(j3.2006) Question I forgot to bring up at the meeting

Malcolm Cohen malcolm
Thu Jul 11 00:21:08 EDT 2013

Steve Lionel quotes:

F08, p94 (Explicit shape arrays), paragraph 2 says:

"The bounds, and hence shape, are determined on entry to a procedure defined by 
the subprogram, or on execution of the BLOCK statement, by evaluating the 
bounds' expressions. The bounds of each array are unaffected by the redefinition 
or undefinition of any variable during execution of the procedure or BLOCK 

And then goes on with:
>A literal reading of this would imply, to me, that the compiler should take a 
>single snapshot of any volatile variable, used in specification expressions, on 
>entry to the procedure or block, and then reference that copy.

No, it says that the bounds are not the specification expressions that define 
the bounds.  One evaluates the specification expressions once, then the bounds 
are fixed.

Seeing as how it is physically impossible to snapshot every VOLATILE variable in 
existence in a single indivisible instant (i.e. without taking time), and 
likewise it is physically impossible to evaluate every specification expression 
in the same indivisible instant (especially the ones that depend on other ones!) 
I don't think it is reasonable or even terribly plausible to read this as 
requiring the impossible.

>  I could see this as possibly conflicting with the description of VOLATILE 
> which says, in a note, that the processor "should use the most recent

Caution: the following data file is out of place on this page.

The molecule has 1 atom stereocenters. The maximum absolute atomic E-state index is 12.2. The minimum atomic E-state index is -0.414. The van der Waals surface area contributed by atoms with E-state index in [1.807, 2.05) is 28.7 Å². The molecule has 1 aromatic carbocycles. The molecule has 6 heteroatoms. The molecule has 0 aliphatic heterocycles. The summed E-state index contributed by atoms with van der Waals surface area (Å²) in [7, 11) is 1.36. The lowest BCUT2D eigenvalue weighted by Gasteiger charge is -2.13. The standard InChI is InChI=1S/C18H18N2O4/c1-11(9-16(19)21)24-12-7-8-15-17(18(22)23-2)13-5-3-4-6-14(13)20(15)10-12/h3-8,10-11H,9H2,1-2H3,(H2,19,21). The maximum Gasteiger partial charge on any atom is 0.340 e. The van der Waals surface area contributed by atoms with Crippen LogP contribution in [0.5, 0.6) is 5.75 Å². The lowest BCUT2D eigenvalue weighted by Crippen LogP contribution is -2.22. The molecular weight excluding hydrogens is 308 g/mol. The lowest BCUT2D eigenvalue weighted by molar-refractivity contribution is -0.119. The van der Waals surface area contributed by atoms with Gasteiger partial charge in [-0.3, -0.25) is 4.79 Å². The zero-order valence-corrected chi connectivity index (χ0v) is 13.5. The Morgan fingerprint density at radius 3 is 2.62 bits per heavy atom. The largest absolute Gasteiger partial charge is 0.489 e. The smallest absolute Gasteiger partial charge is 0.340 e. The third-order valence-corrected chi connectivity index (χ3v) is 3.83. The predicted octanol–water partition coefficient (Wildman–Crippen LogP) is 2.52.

> definition".

I am not seeing any real conflict here.

Bill Long opined:
>If we want to allow VOLATILE variables in specification expressions,

We already did, a decade ago.  (And it was in compilers for several years prior 

>either we should warn the users about curious effects, or
>say that for the purposes of its use in a specification expression,
>treat the variable as if it did not have the VOLATILE attribute.

There is nothing in the standard that says that the variable does not have the 
VOLATILE attribute during specification expression evaluation.

There is absolutely no licence for the compiler to ignore the VOLATILE attribute 

(Well, apart from the fact that the description of the VOLATILE semantics is so 
weak that it has hardly any actual guarantees anyway.)

Steve Lionel suggested:
>"If a variable in a specification expression has the VOLATILE attribute, it is 
>processor-dependent how many times the variable's value is accessed during 
>evaluation of array bounds and length type parameters."

Apart from this being an unnecessary change of spec, this makes no sense as it 
is already processor-dependent how many times a variable is accessed...

Van Snyder conjectured:
>Either way, we need words in the standard.

The existing words seem ok.  Perhaps the second sentence quoted by Steve Lionel 
could be wordsmithed to make it less likely to be misread as demanding the 
impossible (or even the merely ridiculous).  Perhaps a judicious inclusion of 
the word "subsequent" would be sufficient, though we'd want to be sure we didn't 
create a possibility for a different misunderstanding.

>Can we handle this via an interp, such as the following?

Not like that.  At the very least if we're going to have an interp we should